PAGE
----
Highs and lows of UK journalism today

Guardian UN peace keepers Syria

Please read the photo caption, or click on the image to read the article

Earlier today, I referred to a superb piece of journalism. This evening, it was a case of “back to reality”.

The Guardian, a respected UK newspaper, published this major story today. A story totally ruined by the use of a strange word – once in the caption, once again in the body of the article.

First, the item itself: Major General Robert Mood, head of the Syrian UN peace-observer mission , announced a suspension of operations “until further notice”.

The article goes on: “It comes amid claim [sic] that Syrian government forces has [sic] recommenced shelling in the capital Damascus, killing 12 people, according to opposition figures.

“The past two weeks have seen a worrying escalation in violence in the country. A massacre in the town of Houla on May 25 resulted in the deaths of more than 100 people, many of them women and children.” [1]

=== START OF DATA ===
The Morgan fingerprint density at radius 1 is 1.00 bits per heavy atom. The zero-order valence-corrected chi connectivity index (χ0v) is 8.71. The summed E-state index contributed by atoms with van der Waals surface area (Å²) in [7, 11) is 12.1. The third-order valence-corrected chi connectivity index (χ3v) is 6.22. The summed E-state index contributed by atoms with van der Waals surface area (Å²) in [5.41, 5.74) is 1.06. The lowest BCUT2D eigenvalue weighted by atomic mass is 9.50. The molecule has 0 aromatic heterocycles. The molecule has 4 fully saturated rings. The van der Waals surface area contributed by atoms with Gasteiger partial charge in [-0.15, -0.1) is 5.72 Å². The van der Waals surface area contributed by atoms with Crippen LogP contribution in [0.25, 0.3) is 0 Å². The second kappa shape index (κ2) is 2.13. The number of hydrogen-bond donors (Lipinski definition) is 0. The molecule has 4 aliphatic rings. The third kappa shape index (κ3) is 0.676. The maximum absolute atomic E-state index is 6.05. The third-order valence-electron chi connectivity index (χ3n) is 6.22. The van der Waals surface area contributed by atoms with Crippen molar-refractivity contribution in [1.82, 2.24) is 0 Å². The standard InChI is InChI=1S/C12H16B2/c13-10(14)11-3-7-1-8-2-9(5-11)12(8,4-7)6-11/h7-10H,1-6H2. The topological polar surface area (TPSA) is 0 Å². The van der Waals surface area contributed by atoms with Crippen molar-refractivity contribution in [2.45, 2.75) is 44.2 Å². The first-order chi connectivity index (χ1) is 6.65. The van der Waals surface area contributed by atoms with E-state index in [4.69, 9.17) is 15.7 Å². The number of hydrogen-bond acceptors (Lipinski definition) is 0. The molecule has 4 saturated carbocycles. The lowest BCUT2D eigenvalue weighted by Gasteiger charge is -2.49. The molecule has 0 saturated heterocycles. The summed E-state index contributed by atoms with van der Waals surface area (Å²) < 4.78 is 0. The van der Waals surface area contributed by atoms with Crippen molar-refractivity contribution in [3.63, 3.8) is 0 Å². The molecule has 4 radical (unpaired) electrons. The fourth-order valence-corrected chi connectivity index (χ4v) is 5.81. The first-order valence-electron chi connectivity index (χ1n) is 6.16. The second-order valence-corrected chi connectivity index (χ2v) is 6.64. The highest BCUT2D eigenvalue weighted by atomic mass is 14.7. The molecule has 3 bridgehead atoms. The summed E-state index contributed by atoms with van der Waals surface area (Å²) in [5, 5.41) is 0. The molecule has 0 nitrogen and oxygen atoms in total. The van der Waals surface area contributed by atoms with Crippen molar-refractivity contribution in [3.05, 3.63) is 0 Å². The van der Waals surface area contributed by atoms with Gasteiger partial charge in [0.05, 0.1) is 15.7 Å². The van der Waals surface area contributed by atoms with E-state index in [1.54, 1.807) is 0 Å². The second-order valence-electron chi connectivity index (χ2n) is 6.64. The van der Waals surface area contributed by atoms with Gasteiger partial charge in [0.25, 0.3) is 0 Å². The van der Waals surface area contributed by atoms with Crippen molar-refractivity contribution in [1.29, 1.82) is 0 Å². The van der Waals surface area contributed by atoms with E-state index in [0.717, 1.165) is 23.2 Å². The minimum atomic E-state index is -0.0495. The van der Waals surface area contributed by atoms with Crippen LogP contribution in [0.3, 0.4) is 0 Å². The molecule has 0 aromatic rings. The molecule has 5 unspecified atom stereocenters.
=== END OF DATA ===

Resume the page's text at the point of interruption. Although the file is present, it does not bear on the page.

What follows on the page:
Two errors already, in a single sentence! But the worst feature (for me) was the inclusion – first in the caption and later repeated in the body of the article – of a strange word: “uptick”.

I confess to having had to check the Oxford Concise Dictionary [2]. I found that “uptick” is listed as:

noun, North American; definition – “a small increase”.

So, the quoted “worrying escalation in violence in the country” is really nothing worse than an “uptick”. We should all breathe a sigh of relief, wonder why the (unarmed) UN force is so cowardly as to suspend operations, and forget about those who have been massacred, “many of them women and children”.

Pah! I think I’ll subscribe to “The Sun” [3] tabloid!

[1]: UK Guardian

[2] Oxford Dictionary Online

[3] The Sun


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